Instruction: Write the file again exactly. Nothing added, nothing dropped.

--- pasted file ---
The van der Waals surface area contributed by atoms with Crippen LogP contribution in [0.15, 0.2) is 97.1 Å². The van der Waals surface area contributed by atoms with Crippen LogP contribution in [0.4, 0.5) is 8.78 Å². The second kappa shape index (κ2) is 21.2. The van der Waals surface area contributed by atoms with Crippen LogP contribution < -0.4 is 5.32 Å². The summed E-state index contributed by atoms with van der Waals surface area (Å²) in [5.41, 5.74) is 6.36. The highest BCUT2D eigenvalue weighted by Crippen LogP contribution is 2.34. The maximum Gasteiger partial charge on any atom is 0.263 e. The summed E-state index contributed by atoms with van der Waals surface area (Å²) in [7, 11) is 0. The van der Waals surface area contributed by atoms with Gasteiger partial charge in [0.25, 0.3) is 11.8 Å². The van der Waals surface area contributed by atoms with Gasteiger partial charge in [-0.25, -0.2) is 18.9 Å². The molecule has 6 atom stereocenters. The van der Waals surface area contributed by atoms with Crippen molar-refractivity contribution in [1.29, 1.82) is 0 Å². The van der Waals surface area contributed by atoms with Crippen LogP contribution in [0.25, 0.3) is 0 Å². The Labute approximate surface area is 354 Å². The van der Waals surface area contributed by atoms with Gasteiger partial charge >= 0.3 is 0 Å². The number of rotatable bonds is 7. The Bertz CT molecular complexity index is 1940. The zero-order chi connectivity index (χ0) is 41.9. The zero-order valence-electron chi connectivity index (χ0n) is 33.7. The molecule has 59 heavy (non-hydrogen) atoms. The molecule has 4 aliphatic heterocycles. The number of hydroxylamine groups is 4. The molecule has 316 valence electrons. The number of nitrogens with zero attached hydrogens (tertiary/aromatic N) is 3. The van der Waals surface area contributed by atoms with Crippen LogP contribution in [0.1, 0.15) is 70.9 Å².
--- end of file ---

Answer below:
The van der Waals surface area contributed by atoms with Crippen LogP contribution in [0.15, 0.2) is 97.1 Å². The van der Waals surface area contributed by atoms with Crippen LogP contribution in [0.4, 0.5) is 8.78 Å². The second kappa shape index (κ2) is 21.2. The van der Waals surface area contributed by atoms with Crippen LogP contribution < -0.4 is 5.32 Å². The summed E-state index contributed by atoms with van der Waals surface area (Å²) in [5.41, 5.74) is 6.36. The highest BCUT2D eigenvalue weighted by Crippen LogP contribution is 2.34. The maximum Gasteiger partial charge on any atom is 0.263 e. The summed E-state index contributed by atoms with van der Waals surface area (Å²) in [7, 11) is 0. The van der Waals surface area contributed by atoms with Gasteiger partial charge in [0.25, 0.3) is 11.8 Å². The van der Waals surface area contributed by atoms with Gasteiger partial charge in [-0.25, -0.2) is 18.9 Å². The molecule has 6 atom stereocenters. The van der Waals surface area contributed by atoms with Crippen molar-refractivity contribution in [1.29, 1.82) is 0 Å². The van der Waals surface area contributed by atoms with Crippen LogP contribution in [0.25, 0.3) is 0 Å². The Labute approximate surface area is 354 Å². The van der Waals surface area contributed by atoms with Gasteiger partial charge >= 0.3 is 0 Å². The number of rotatable bonds is 7. The Bertz CT molecular complexity index is 1940. The zero-order chi connectivity index (χ0) is 41.9. The zero-order valence-electron chi connectivity index (χ0n) is 33.7. The molecule has 59 heavy (non-hydrogen) atoms. The molecule has 4 aliphatic heterocycles. The number of hydroxylamine groups is 4. The molecule has 316 valence electrons. The number of nitrogens with zero attached hydrogens (tertiary/aromatic N) is 3. The van der Waals surface area contributed by atoms with Crippen LogP contribution in [0.1, 0.15) is 70.9 Å².